Jim Cramer: A Momentum Monsters Manifesto


NEW YORK (Real Money) -- My hallmark is opportunism. I try to be opportunistic when the market gives you a chance to make some big money.

Sometimes that means simply looking for the stocks of undervalued companies and being patient with them as the marketplace or the executives who run these companies bring out value. That's classic investing.

But sometimes that means accepting the peculiar aspects of the money-management business. Namely, at times you must accept the imperative to outperform by taking on a huge amount of risk in order to buy the most aggressive growth companies, particularly at a time when the world is facing subpar growth.

Everyone's happy when I outline the very rational process of attempting to find companies that sell for cheaper prices than they should. This is when I either believe these companies can beat expectations and raise them, or when management is so motivated to help shareholders that it takes matters into its own hands.

So you may be able to spot undervalued companies or recognize when executives are superior coaches that produce winning teams. Or you may be able to predict that executives are going to shrink their companies to grow or, perhaps, restructure out of slower-growing divisions and into faster ones. Alternatively, perhaps they're likely to buy another company in order to help consolidate an industry that would therefore diminish competition and increase gross. If you can pick out these names, then you should beat the performance of the average stock.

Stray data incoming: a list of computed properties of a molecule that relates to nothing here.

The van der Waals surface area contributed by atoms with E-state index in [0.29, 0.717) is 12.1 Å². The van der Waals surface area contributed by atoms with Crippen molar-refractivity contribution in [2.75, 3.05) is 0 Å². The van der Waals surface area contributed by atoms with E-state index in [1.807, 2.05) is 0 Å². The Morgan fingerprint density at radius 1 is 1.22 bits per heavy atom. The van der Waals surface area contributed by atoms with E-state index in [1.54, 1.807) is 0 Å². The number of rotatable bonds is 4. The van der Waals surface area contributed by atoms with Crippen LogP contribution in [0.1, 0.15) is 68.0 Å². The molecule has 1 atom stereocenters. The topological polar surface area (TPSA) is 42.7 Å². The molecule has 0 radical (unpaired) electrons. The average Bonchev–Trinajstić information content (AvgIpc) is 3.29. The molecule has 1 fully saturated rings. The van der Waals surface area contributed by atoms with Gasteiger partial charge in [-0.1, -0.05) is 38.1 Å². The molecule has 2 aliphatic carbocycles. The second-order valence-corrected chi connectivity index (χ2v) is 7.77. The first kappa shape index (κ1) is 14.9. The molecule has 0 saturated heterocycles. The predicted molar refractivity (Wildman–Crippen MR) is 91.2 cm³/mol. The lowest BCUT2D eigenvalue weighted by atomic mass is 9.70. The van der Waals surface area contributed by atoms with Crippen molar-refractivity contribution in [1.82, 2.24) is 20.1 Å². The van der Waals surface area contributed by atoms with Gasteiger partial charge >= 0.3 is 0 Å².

That's classic investing and I love it. That's what most of Get Rich Carefully is about.

However, I have discovered that there is another way to profit from stocks, and that's by recognizing the imperatives not of the managers and their companies, but of the money managers themselves. A huge cohort of money managers do not seek to find traditionally undervalued stocks, meaning those of companies that don't recognize the potential for bigger profit.

Instead, these managers attempt to find the highest-growth companies, regardless of their actual profit potential. These are capital allocators who believe the best way to beat the averages -- and, believe me, that's the game I am gaming with this strategy -- is to buy companies with the highest revenue growth and the most fantastic opportunities to dominate the total addressable markets in which they toil.

Or, to use shorthand, these are the money managers who are driven to find the biggest momentum names at any given time, even if the valuations can't be justified by traditional price-to-earnings analysis.

I have, of late, focused on these stocks in my writings, on my shows and in Get Rich Carefully. That's because, like it or not, they have been the real winners in this stock market. I want to repeat that, like it or not, they have been the biggest winners.